Both explanations are partly true.
There are many investors who do not want to sell an asset at a loss. This causes "resistance" at prices where large amounts of the asset were previously traded by such investors. It also explains why a "break-through" of such a "resistance" is often associated with a substantial "move" in price.
There are also many investors who have "stop-loss" or "trailing stop-loss" "limit orders" in effect. These investors will automatically sell out of a long position (or buy out of a short position) if the price drops (or rises) by a certain percentage (typically 8% - 10%).
There are periods of time when money is flowing into an asset or asset class. This could be due to a large investor trying to quietly purchase the asset in a way that avoids raising the price earlier than necessary. Or perhaps a large investor is dollar-cost-averaging. Or perhaps a legal mandate for a category of investors has changed, and they need to rebalance their portfolios. This rebalancing is likely to take place over time. Or perhaps there is a fad where many small investors (at various times) decide to increase (or decrease) their stake in an asset class. Or perhaps (for demographic reasons) the number of investors in a particular situation is increasing, so there are more investors who want to make particular investments. All of these phenomena can be summarized by the word "momentum".
Traders who use technical analysis (including most day traders and algorithmic speculators) are aware of these phenomena. They are therefore more likely to purchase (or sell, or short) an asset shortly after one of their "buy signals" or "sell signals" is triggered. This reinforces the phenomena.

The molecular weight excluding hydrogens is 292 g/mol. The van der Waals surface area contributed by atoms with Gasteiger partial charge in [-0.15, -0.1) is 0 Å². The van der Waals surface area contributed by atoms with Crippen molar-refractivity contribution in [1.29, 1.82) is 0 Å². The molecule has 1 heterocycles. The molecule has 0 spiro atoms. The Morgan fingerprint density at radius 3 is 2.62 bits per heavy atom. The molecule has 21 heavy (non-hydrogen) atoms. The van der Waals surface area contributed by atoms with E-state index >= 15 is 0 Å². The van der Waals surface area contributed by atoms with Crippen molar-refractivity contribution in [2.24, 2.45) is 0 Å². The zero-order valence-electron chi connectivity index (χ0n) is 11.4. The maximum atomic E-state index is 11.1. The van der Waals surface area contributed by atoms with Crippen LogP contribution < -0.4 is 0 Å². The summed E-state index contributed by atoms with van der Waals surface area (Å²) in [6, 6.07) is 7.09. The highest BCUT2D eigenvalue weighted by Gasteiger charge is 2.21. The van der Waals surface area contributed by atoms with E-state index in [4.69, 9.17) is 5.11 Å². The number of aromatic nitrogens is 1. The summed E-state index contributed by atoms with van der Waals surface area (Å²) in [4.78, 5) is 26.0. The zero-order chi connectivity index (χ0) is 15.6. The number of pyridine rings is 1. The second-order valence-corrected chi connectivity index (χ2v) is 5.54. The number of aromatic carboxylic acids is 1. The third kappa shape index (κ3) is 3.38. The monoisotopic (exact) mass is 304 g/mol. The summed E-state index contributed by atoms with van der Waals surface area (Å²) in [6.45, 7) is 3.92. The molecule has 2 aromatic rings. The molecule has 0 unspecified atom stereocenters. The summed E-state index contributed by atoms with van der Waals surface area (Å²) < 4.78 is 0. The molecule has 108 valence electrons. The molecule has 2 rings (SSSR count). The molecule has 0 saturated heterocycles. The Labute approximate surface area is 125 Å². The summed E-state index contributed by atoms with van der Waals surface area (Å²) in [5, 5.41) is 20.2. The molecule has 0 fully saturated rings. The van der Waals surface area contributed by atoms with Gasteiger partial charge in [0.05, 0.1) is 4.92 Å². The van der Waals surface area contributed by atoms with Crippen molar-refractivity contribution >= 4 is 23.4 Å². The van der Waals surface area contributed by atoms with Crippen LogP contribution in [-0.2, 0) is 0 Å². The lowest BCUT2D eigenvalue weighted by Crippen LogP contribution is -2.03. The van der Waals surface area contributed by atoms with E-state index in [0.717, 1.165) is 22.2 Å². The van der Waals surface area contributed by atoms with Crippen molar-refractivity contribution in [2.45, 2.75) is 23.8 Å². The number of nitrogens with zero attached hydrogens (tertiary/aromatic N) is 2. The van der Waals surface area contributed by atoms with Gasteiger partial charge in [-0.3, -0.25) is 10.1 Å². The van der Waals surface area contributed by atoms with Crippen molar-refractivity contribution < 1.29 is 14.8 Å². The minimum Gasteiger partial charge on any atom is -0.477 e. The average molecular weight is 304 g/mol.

There are also poorly-understood long-term cycles that affect business fundamentals and/or the politics that constrain business activity. For example:
- The sun has multi-year cycles (called "sunspot cycles") that affect the weather -- and thus farming and other economic activity.
- The oceans have multi-year cycles that also affect the weather.
- Regularly scheduled elections in two-party countries result in alternating government policies.
- The first world is seeing demographic waves. The most noted effect is the alternation of births of descendents of people born in during 1930-1944 vs. 1945-1960.
Note that even if the markets really were a random walk, it would still be profitable (and risk-reducing) to perform dollar-cost-averaging when buying into a position, and also perform averaging when selling out of a position. But this means that recent investor behavior can be used to predict the near-future behavior of investors, which justifies technical analysis.